If you have had anything to do with children learning to read, you will mostly likely have come across them. They are often in colourful sets and the early ones are more picture than text.
I'm referring to Levelled Readers.
The sets change depending on what current theories are in favour about how children learn to read. But one thing stays consistent. Levelled books start with very basic words and grammar and build as the reader grows their knowledge base.
When I first started teaching, I felt like these levelled readers were little, mysterious bibles, conforming to some kind of all encompassing doctrine on how a learner should progress through their reading journey.
It took many years to come to the realisation that the books were simply a tool which could be used in many ways, depending on the preferences of the teacher, learner, school and even the state.
Past systems for levelling have included, repetition, rhyme, building sight word banks and building on complexity of grammar. Each system generally has it's own filters for what concepts and words belong in each level.
Decodable books are no different. Generally, each level will focus on one type of 'key' (such as CVC words, or words with a silent e, or a set of letter combinations, like ea). As the reader progresses through the levels, the complexity of the 'key' increases, while previous 'keys' are reviewed.
A well planned set of books would be accompanied by some kind of documentation for the school/ educator on the best order to progress through the levels.
That documentation might include scope and sequence.
Bookbot Scope and Sequence for Unit 1 Books
This scope and sequence chart clearly lists the sound/ rule or syllable type focus for each level within the unit. As the level increases, the word bank increases.
Here comes the tricky part of levelled readers...
There is currently no agreed upon order that language structures are taught in our schools across the country (though NSW recently released a recommended order to teach phonics in the latest Literacy Syllabus).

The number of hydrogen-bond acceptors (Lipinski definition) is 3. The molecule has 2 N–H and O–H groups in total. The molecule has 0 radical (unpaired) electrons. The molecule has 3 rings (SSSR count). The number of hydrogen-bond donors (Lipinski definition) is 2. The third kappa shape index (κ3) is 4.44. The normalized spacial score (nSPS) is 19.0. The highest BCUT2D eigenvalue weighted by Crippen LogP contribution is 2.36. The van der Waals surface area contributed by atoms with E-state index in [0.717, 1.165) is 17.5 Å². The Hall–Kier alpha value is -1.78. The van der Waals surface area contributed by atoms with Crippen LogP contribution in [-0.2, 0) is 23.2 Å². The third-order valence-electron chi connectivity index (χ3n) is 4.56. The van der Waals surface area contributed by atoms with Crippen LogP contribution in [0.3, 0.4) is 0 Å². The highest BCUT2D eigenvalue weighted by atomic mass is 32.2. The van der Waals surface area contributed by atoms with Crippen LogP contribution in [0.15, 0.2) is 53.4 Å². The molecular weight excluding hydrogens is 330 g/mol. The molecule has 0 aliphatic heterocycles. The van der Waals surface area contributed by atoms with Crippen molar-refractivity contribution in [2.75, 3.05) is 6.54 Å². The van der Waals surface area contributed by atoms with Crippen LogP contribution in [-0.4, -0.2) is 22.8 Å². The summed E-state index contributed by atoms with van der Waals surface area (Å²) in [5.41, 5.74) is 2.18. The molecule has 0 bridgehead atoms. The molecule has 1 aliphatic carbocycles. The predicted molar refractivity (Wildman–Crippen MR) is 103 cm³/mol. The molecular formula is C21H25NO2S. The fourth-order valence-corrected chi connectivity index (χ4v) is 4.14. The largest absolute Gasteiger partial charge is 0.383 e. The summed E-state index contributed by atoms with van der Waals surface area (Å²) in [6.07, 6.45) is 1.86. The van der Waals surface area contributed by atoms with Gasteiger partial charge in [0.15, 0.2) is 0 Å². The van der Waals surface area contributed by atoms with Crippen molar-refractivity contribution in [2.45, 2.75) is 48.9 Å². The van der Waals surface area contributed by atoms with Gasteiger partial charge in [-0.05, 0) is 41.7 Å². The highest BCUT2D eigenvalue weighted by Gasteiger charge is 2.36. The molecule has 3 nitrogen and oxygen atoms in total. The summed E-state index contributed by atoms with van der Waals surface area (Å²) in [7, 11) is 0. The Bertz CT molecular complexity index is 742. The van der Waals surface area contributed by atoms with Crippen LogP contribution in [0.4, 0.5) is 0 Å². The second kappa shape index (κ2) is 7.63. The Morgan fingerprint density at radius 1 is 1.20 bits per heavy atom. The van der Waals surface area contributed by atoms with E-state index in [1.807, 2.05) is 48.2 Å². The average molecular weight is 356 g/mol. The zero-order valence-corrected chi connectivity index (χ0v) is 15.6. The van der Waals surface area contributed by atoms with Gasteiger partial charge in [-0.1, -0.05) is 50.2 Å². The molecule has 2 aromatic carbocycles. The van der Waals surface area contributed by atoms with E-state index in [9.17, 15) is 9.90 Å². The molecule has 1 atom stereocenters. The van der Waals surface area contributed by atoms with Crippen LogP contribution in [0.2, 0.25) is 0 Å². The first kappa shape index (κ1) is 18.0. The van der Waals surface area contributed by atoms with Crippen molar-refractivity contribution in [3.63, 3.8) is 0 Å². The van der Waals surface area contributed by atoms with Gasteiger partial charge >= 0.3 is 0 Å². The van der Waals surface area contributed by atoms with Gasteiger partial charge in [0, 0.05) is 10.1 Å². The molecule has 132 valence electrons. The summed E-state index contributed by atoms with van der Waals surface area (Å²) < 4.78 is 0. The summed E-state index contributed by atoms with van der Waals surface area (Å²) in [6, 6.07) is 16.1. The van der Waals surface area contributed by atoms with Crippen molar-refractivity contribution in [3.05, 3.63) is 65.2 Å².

In other words, which sounds/combinations does the educator expose the learner to first?
Does teaching the sounds of less commonly used letters like 'x' and 'z' come before teaching 'sh'? Or should all the basic symbols be taught first before starting to combine them?
Most schools chose a sequence they wish to follow and this often comes from a professionally produced program, which includes levelled books.
But this does not mean that the school (or teacher) needs to stick to one set in order to preserve their own preference (or throw out every book they have to start with a new set).
As educational theories come and go - so will the order that we teach the structure.
As long as the educator can refer to the scope and sequence (of the levelled set) they have the information they need to choose a book which reflects the focus of their current lesson.
So rather than limiting themselves to one set, method, or order, I believe a great teacher will pick and choose from a variety of different sets to suit their teaching style and the profile of their students.
If you would like more information on how Bookbot Scope and Sequence flows, please feel free to leave a comment, or visit the Bookbot website bookbotkids.com